Every night for the past nearly three years, I’ve gone to sleep with the rumble of the Arabian Sea churning and breaking a short distance away. Goa aside, surf beaches aren’t the image most people associate with India, but Papanasam Beach is at the centre of most things that happen in Varkala, from its centuries of importance to the Hindu faith to the attraction it holds for tourists. Papanasam is also Varkala’s most accurate symbol. Its violence is concealed beneath rolling, mesmerizing waves, sweeping in over and over, ready to dump you into the sandy floor or carry you a mile out to sea without hesitation.
Varkala’s like that. It’s in a constant state of transition, with new tourists flocking in every year and fresh waves of Nepalis, Tibetans, Kashmiris, Tamilians to serve them beer and fish. The clash between traditional village mentality and looser modern mores is illustrated every time a mundu passes a bikini in the streets. Every year there are a couple more restaurants, a few more guest houses. Every year old family homes get torn down and new ones put up in their place.
Strangely, however, Varkala remains as stagnant as it is ever-changing. Visitors rarely look deeper than the surface. The locals have things set up so that they will retain as much power over the land and the economy as possible. They know that if they truly opened up the tourist economy to outsiders they’d be buried under the weight of quality competition, so they insure their assets with that status quo of constant change. Anyone who comes in and gets a little bit bigger than is deemed acceptable will be hit with chopped power cables, live snakes at the door and – if necessary – open threats of violence. Anyone’s welcome, as long as they leave.
If that all sounds like a paradox, well, that’s because Varkala is as conflicted a place as I’ve yet known. It’s gorgeous and ugly; peaceful and unruly; welcoming and threatening; spiritual and debased.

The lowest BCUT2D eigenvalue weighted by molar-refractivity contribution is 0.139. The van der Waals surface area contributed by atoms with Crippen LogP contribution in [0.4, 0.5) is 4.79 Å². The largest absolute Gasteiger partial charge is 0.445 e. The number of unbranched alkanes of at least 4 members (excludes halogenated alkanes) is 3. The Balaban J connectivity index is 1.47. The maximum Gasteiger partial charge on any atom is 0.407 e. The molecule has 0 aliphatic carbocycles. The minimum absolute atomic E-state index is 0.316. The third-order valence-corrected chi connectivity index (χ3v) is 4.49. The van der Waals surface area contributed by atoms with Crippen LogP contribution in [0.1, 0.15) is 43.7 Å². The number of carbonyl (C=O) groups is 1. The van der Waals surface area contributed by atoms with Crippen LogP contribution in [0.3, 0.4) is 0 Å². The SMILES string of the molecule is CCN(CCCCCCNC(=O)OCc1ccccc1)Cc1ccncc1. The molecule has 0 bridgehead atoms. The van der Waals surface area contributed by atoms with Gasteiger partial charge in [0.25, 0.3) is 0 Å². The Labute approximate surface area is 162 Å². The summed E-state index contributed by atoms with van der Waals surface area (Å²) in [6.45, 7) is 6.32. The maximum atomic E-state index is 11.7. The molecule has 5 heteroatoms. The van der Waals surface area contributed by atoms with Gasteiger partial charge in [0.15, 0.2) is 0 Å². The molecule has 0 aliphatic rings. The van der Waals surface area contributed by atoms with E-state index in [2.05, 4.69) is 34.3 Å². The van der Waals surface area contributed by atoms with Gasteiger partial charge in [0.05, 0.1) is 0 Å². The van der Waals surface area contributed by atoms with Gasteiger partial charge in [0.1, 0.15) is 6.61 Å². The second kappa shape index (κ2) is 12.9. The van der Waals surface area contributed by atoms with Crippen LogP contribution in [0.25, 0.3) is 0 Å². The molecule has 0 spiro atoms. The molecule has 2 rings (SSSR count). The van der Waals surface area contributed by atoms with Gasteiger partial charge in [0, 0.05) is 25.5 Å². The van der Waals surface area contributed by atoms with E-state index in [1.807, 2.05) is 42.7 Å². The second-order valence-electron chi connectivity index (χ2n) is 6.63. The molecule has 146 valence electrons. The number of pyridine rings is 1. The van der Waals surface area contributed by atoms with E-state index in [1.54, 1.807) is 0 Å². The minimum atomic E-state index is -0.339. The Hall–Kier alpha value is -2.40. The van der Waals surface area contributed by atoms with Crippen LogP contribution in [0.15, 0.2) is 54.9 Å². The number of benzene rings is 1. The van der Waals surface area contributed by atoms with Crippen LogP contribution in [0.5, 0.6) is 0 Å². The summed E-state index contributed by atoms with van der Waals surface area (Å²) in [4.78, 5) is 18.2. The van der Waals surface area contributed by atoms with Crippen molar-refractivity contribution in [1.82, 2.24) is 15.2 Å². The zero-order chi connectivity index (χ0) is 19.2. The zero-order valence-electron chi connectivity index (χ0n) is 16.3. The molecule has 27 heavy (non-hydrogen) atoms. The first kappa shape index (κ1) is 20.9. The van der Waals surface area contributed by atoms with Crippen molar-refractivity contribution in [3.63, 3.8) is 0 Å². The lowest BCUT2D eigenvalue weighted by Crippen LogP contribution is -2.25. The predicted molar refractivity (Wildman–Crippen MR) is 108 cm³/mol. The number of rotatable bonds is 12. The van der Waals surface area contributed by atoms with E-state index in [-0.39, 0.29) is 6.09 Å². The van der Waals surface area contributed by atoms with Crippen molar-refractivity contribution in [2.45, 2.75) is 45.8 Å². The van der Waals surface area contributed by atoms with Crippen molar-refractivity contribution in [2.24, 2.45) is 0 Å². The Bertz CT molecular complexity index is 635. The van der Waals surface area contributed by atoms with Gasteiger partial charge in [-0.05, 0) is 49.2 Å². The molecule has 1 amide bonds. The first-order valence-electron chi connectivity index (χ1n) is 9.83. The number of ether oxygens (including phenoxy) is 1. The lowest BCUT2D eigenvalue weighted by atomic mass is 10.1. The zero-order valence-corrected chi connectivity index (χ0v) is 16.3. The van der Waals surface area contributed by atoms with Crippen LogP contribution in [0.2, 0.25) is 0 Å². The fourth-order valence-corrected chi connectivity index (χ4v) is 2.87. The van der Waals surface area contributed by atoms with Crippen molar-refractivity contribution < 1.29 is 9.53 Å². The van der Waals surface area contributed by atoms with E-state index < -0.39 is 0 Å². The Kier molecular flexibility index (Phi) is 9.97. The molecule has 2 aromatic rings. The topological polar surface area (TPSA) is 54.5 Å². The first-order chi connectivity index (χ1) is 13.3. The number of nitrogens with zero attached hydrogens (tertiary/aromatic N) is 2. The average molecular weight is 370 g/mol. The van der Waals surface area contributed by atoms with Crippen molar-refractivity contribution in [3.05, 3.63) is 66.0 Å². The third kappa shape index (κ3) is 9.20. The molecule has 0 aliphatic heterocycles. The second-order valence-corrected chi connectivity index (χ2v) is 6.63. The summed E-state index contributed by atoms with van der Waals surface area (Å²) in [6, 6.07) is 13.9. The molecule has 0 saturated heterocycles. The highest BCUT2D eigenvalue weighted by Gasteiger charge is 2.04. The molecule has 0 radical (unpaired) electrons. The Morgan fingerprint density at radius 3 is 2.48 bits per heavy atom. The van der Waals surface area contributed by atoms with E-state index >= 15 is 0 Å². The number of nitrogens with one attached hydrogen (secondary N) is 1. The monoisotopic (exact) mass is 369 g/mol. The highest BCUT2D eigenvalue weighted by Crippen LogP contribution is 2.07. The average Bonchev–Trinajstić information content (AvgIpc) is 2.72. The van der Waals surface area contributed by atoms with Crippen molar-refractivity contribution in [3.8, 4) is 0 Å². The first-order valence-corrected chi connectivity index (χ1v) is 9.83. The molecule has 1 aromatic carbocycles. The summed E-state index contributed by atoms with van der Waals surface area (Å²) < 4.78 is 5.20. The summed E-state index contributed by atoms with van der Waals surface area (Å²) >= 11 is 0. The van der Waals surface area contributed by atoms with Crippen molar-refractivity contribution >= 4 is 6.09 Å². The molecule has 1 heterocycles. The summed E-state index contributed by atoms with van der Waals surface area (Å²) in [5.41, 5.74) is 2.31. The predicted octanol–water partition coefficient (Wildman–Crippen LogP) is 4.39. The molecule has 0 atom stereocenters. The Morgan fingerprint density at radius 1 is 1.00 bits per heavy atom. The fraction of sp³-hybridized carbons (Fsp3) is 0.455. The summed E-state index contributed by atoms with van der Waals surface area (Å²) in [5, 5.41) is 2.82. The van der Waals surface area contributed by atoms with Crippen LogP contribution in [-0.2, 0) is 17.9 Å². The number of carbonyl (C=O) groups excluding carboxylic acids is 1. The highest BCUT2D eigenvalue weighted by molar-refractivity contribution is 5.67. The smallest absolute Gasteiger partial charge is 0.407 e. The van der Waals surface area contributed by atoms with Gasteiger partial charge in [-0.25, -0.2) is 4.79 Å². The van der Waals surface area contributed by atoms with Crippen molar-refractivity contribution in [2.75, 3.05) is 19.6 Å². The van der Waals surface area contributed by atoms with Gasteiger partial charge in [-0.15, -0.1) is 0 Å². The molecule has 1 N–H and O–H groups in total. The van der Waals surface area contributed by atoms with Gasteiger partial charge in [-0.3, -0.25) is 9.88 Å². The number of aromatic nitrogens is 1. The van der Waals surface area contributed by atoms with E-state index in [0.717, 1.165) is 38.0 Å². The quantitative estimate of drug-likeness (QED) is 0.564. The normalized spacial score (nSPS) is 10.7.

Papanasam holds the key. It’s an immensely holy beach for Hindus, visited by millions of pilgrims every year. Its name means ‘destruction of sins’; its purpose is to wash away the sins of the living and the dead. Whoever has been good or bad, be they Dalit or Brahmin, all are equal in the waves at Papanasam under the watchful eyes of the gods.
Papanasam, therefore, wasn’t brought to life by a sudden influx of tourists at the end of the 20th century. It was there long before there were people with money and people without, before visitors or locals. Its ebbing and flowing tide was witnessed only by faithful Hindus, who sanctified it with their prayers. Perhaps its religious significance was pre-ordained by the gods, or perhaps it was simply bundled with an ancient Hindu priest’s assignment to build a temple near the sea in south Kerala.
Whatever the case, Papanasam has played its required role for each visitor for a very long time – first as the purger of misdeeds, both yours and your late uncle’s, and then as a Westernised pit stop where visitors to India can sunbathe naked without too much fear. At a glance, this culture clash appears to have blossomed into an oddly comfortable alliance – just like Papanasam’s deceptive waves look harmless. With such a gulf in values, however – thousands of years of tradition versus a few backpacker days in the sun – there’s an uneasiness that’s always ready to spill over into a flashpoint. There are a few ‘incidents’ every year.
And there’s the beauty of it. Drink, smoke, fornicate, assault, whatever; a quick dip in Papanasam’s waters will clear your rap sheet upstairs. The very thing that created the entire Varkala contradiction is also the force that keeps it in some sort of balance. (Just don’t get carried out to sea by that vicious undertow.)
I do love Varkala. It’s given me a home for three memorable, often difficult, always exciting years. I’ve made a few close friends (though like anything else here, they’ve come and gone). It’s worked its way into my thoughts to the point that I will never be able to consign it to the past. But if there’s one memory I’ll look back on about Varkala, it’ll be lying awake at night and listening to that Papanasam surf, unable to decide whether the rumble is soothing or unsettling.
Photo credit: Thejas Panarkandy
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